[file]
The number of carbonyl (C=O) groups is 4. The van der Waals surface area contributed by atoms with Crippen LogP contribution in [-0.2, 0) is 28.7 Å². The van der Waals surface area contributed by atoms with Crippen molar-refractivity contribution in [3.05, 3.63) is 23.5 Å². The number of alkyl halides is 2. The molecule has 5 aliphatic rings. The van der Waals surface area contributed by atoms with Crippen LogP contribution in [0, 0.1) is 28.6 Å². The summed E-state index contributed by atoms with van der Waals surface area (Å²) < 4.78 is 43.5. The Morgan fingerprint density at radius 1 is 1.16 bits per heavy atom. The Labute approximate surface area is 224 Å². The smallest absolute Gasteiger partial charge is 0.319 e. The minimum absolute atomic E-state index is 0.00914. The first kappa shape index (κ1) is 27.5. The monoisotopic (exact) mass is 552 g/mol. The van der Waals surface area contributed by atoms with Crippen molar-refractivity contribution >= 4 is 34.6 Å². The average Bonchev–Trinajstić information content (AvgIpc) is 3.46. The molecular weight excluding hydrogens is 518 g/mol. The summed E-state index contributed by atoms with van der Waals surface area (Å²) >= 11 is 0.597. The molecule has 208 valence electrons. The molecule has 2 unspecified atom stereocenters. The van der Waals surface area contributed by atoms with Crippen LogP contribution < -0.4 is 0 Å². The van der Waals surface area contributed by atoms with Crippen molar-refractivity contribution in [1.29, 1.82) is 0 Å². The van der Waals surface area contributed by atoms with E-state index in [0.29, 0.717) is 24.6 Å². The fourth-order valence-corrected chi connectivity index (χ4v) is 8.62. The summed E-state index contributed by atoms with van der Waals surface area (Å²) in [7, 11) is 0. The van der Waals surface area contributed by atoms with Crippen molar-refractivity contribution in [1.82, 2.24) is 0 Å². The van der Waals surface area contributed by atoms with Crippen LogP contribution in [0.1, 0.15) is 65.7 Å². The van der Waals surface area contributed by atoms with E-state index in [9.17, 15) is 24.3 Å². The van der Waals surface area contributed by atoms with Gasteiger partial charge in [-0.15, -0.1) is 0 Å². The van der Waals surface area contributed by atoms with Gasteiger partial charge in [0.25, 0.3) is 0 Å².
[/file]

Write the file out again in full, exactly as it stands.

The number of carbonyl (C=O) groups is 4. The van der Waals surface area contributed by atoms with Crippen LogP contribution in [-0.2, 0) is 28.7 Å². The van der Waals surface area contributed by atoms with Crippen molar-refractivity contribution in [3.05, 3.63) is 23.5 Å². The number of alkyl halides is 2. The molecule has 5 aliphatic rings. The van der Waals surface area contributed by atoms with Crippen LogP contribution in [0, 0.1) is 28.6 Å². The summed E-state index contributed by atoms with van der Waals surface area (Å²) < 4.78 is 43.5. The Morgan fingerprint density at radius 1 is 1.16 bits per heavy atom. The Labute approximate surface area is 224 Å². The smallest absolute Gasteiger partial charge is 0.319 e. The minimum absolute atomic E-state index is 0.00914. The first kappa shape index (κ1) is 27.5. The monoisotopic (exact) mass is 552 g/mol. The van der Waals surface area contributed by atoms with Crippen molar-refractivity contribution >= 4 is 34.6 Å². The average Bonchev–Trinajstić information content (AvgIpc) is 3.46. The molecular weight excluding hydrogens is 518 g/mol. The summed E-state index contributed by atoms with van der Waals surface area (Å²) >= 11 is 0.597. The molecule has 208 valence electrons. The molecule has 2 unspecified atom stereocenters. The van der Waals surface area contributed by atoms with Crippen LogP contribution < -0.4 is 0 Å². The van der Waals surface area contributed by atoms with Crippen molar-refractivity contribution in [1.29, 1.82) is 0 Å². The van der Waals surface area contributed by atoms with E-state index in [0.29, 0.717) is 24.6 Å². The fourth-order valence-corrected chi connectivity index (χ4v) is 8.62. The summed E-state index contributed by atoms with van der Waals surface area (Å²) in [7, 11) is 0. The van der Waals surface area contributed by atoms with Crippen molar-refractivity contribution in [1.82, 2.24) is 0 Å². The van der Waals surface area contributed by atoms with Crippen LogP contribution in [0.1, 0.15) is 65.7 Å². The van der Waals surface area contributed by atoms with E-state index in [9.17, 15) is 24.3 Å². The van der Waals surface area contributed by atoms with Gasteiger partial charge in [-0.15, -0.1) is 0 Å². The van der Waals surface area contributed by atoms with Gasteiger partial charge in [0.25, 0.3) is 0 Å².